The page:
From Arthur Andersen to Scott Paper Company to K’Nex construction toys to the Kimmel Center — one of the centerpieces of culture and arts in Philadelphia — the professional path of CFO and financial management executive Rick Perkins was as varied and unpredictable as it was satisfying. His service in the Army’s Signal Corps and years spent playing Division I basketball were highlights, but the 76-year-old says his MBA experience still stands out among his many achievements: “Everyplace I went in my career, it was special when I said I was from the Wharton School.” Today, the married father of two splits his time between Florida and New Jersey. He stepped back to reflect on mentorship, working with difficult people, and knowing when it was time to retire.

Success is having a good career, enough money to live the way you want, good family relationships, taking care of your health, and doing things that you enjoy.

Every time I changed jobs, I studied the company thoroughly to make sure I was making the right move. But things happen: The business was acquired, or it was merged, or the CEO left. You have to be well-rounded, resilient, and learn to work for different types of bosses.

I play the piano every day. It gives me great satisfaction and joy. I was never formally trained. People say to me, “How can you play piano by ear?” I say, “It’s not so much that I’m playing by ear. I’m humming with my fingers.”

The Army assigned me to a project for the Pentagon looking at using computers to teach soldiers basic electronics. That may sound like everyday stuff in 2023, but it was revolutionary then. It got me interested in computers. It opened my eyes to the future.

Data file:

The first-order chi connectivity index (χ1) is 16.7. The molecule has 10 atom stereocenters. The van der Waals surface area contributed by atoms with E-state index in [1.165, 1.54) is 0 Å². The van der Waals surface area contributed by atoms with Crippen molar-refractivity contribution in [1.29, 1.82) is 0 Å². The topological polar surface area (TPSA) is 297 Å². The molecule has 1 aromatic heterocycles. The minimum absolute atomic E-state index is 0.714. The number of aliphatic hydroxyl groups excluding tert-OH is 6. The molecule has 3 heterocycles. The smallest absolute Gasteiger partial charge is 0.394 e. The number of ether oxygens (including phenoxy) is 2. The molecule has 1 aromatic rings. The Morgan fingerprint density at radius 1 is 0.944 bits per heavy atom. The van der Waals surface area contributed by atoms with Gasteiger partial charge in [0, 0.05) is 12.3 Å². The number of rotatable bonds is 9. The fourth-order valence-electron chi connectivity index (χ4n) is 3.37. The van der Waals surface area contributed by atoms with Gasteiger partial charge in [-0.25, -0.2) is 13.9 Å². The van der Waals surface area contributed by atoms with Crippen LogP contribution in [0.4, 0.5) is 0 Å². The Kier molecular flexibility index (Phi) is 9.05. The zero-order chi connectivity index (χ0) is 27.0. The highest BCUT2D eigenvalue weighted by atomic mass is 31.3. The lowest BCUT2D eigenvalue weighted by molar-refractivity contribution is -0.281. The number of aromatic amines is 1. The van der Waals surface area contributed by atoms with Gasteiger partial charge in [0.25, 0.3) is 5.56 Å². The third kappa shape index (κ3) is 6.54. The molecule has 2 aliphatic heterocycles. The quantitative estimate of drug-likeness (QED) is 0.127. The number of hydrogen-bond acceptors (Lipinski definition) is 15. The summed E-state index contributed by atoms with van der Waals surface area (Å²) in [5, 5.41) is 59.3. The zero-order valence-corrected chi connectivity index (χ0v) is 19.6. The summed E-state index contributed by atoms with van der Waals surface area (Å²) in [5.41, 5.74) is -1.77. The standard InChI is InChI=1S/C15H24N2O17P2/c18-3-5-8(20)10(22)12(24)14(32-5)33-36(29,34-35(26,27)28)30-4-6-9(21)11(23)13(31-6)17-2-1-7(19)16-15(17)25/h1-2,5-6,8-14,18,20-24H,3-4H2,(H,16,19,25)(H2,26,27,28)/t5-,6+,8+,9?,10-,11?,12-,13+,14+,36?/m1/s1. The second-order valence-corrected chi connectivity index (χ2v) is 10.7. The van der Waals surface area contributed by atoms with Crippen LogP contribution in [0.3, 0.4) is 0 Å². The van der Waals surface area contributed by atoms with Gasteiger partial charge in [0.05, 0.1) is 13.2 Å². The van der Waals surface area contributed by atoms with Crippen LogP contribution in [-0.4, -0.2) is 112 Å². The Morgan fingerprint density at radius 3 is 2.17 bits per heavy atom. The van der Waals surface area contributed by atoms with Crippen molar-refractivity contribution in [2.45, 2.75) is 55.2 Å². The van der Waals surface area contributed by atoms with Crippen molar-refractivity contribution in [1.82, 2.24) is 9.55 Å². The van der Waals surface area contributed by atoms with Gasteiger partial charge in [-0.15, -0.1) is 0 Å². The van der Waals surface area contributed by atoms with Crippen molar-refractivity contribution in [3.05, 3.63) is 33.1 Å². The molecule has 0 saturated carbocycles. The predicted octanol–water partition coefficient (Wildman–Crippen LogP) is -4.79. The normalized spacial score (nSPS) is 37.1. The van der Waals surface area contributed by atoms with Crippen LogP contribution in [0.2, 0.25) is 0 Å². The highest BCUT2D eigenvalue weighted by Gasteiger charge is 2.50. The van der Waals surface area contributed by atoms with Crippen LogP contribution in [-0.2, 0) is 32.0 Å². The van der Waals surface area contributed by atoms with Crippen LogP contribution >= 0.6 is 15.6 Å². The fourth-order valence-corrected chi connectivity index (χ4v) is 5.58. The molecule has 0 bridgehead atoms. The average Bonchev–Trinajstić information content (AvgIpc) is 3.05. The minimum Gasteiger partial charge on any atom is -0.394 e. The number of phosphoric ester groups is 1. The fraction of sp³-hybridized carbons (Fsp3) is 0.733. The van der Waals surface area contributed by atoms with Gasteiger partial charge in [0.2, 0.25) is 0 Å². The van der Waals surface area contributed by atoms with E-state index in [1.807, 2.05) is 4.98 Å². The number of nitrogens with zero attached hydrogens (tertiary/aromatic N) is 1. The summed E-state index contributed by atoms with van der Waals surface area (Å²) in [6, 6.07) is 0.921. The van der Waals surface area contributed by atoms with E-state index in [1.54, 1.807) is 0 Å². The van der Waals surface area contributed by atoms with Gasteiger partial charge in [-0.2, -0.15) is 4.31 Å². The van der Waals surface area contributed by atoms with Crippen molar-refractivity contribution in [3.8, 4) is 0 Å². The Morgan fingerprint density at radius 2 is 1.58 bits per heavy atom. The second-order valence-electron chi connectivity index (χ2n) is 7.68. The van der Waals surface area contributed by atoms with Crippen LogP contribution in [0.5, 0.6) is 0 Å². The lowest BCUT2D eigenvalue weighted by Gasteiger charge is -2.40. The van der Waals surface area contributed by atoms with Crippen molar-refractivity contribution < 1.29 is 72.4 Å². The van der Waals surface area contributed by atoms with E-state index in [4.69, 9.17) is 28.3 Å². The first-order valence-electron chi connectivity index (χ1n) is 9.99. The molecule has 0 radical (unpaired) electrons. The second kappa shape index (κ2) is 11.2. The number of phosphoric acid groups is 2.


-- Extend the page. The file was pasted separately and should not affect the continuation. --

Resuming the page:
My mentor was my father, but he was really a mentor of life. I worked for CEOs I learned from, but I didn’t have a business mentor. I feel like I missed something. Mentorship just wasn’t something that happened formally back then. I asked one of my sons, who’s in business in Atlanta, if he had any mentors. He said he’s had five. That’s a wonderful thing.

Throughout my life, I have worked hard to stay in shape. I work out six days a week.

I was in my 50s and working for a boss I didn’t respect. A friend of mine said I should think about the nonprofit world. The CFO position at the Kimmel Center for the Performing Arts came up. It was the best job that I had. It gave me the chance to help save this important Philadelphia cultural institution that was in financial trouble.

Everyone should spend time learning technology, especially older people. It’s so important for understanding the world today and how it’s changing life, which is not all for the good.

Quit sports before you get hurt, not after. I gave up basketball when I was 30 because I could tell I was going to get hurt. It’s bound to happen.

Someone said to me, “If your life were to end today, would you feel you had done everything you wanted to do?” I had to say no. I was still working hard, rarely taking vacation. It was an easy decision. I was 67. I didn’t have any doubts. It was time.

Learn to deal with difficult people — bosses, co-workers. Growing up in our family, we didn’t have many difficult people to deal with. Spend some time learning about, learning from, and learning to deal with difficult people.

I don’t remember my father ever sitting me down and saying, “Here are the rules of life,” or, “Here are the rules of business.” But I learned from him in seeing the way he was. I hope that my sons would say the same thing.


Published as “Rick Perkins WG70” in the Spring/Summer 2023 issue of Wharton Magazine.